Trying to give back: Residential Life coordinator encourages students to volunteer in the community

  • Updated
Fred Dillard

Fred Dillard (left) plans Alternative Spring Break at the Payne County Youth Shelter. Alternative Spring Break is one of many events Dillard coordinates to encourage OSU students to volunteer more.

On a warm and breezy Saturday afternoon, 20 students from Oklahoma State University worked together to rake and pick up leaves that have fallen from the trees surrounding the Payne County Youth Shelter.

Nearly 40 trash bags full of leaves and brush sit piled up on the street, but the students aren’t done yet. They have already been working for an hour, and they still have another hour and multiple bags to fill.

This isn’t a club. These are not students who got in trouble.

These students are residents from OSU’s residence halls who just want to serve their community through a program called Alternative Spring Break.

Fred Dillard is one of many members of the department of residential life staff at OSU, but he is one of a few who uses his position to help the Stillwater community outside the boundaries of the campus.

Dillard’s role as the coordinator of student leadership within the residential life department allows him to interact with residents who are looking to volunteer and provide them with service opportunities.

Studies show that only a small amount of college students volunteer in their community while in school. The community that serves them for four years receives almost nothing in return. That is why Dillard works to provide and encourage residents to take opportunities to give back to the Stillwater community that serves as a home away from home while they attend OSU.

Dillard is in his third year working at Oklahoma State. He completed his undergraduate degree at Arkansas Tech University and his graduate school at Central Missouri before taking the position at OSU’s residential life department. Originally from Conway, Arkansas, Dillard did not have much experience with volunteering before taking the job at OSU, which is why he aims to lead by example for his students.

“My goal is to be more active in volunteering personally,” Dillard said. “By me volunteering, hopefully my students will volunteer. I have noticed while working with students over the last couple of years that it is easier to show them versus telling them they should volunteer.”

In Oklahoma, only about 28.5 percent of college students do volunteer work, according to the Corporation for National & Community Service.

Joyce Montgomery, the coordinator of the student volunteer center at OSU, said the university has logged over 1 million service hours completed by students, but Montgomery believes not all the hours are being recorded so that number should be much higher.

“There are over 500 student clubs on campus and only 27 are listed as service clubs, but we know many others do community service,” Montgomery said. “We are still grappling at ways to record that and let students know the enormity of what they are doing and solving problems in today’s society.”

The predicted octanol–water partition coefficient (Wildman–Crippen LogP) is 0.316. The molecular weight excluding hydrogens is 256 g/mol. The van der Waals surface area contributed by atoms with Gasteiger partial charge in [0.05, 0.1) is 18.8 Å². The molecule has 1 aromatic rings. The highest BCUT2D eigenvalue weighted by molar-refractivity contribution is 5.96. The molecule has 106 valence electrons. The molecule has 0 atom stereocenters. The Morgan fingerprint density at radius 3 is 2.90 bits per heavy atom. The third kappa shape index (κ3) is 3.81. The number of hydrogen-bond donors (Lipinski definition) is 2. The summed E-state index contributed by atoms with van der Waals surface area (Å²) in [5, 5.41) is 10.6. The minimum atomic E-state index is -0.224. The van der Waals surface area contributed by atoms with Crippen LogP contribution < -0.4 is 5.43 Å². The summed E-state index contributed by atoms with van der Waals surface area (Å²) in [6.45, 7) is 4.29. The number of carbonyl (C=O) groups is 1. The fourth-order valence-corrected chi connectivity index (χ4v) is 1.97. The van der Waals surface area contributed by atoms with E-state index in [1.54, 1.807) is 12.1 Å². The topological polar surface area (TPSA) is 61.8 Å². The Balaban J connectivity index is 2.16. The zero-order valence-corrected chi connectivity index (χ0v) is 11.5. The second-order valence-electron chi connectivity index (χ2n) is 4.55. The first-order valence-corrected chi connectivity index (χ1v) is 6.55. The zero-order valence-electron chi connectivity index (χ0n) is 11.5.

A 2015 survey by the United States Bureau of Labor Statistics claimed the community service rate of college students is declining year by year. The document reveals that 27.4 percent of students aged 16-19 were volunteering, while only about 19 percent of 20-24 year-olds participated in community service.

Dillard is trying to raise that number by impacting students in a positive way and forming relationships with them that encourage them to want to serve the community. In order to inform residents about his volunteer programs, such as Alternative Spring Break, Dillard emails every resident to invite them to events so he can inform residents, like Skyla Edwards, on the opportunities he provides to serve the community.

“I heard of this program through the email Fred sent out,” Edwards said. “This is the first time I have participated in Alternative Spring Break, but I definitely think I’d like to do it again.”

Dillard’s passion for serving the Stillwater community has impressed his residents and fellow volunteers who praise him for how he operates his programs.

“I have worked with Fred a couple of times,” Carson Elmore, a volunteer of Alternative Spring Break, said. “I trust that anything that he is running is going to be going well to help the community.”

The good news for Dillard and Elmore is that being at a university is statistically one of the best places they can be at to recruit volunteers. John Wilson, who has done research on the subject of volunteering, believes that is because of the skills students pick up at a higher level of learning.

“Level of education is the most consistent predictor of volunteering,” Wilson said. “Education boosts volunteering because it heightens awareness of problems, increases empathy and builds self-confidence.”

Alternative Spring Break is not the only service program Dillard is in charge of. In the fall semester, he led residents to volunteer at places such as Our Daily Bread, Habitat for Humanity and Wings of Hope.

While there are usually only 10-20 volunteers that participate in each volunteer opportunity, Dillard will continue to serve the Stillwater community and hopes students will realize what he and the other volunteers have realized about their community.

“I think it is important for students to volunteer while they are at Oklahoma State because a lot of students are not from Stillwater,” Dillard said. “They come to Stillwater for four or more years, use the resources in Stillwater and then they leave. While they are coming and gaining a degree and getting resources, I think this is a way to give back to the community that provides so much to them.”

news.ed@ocolly.com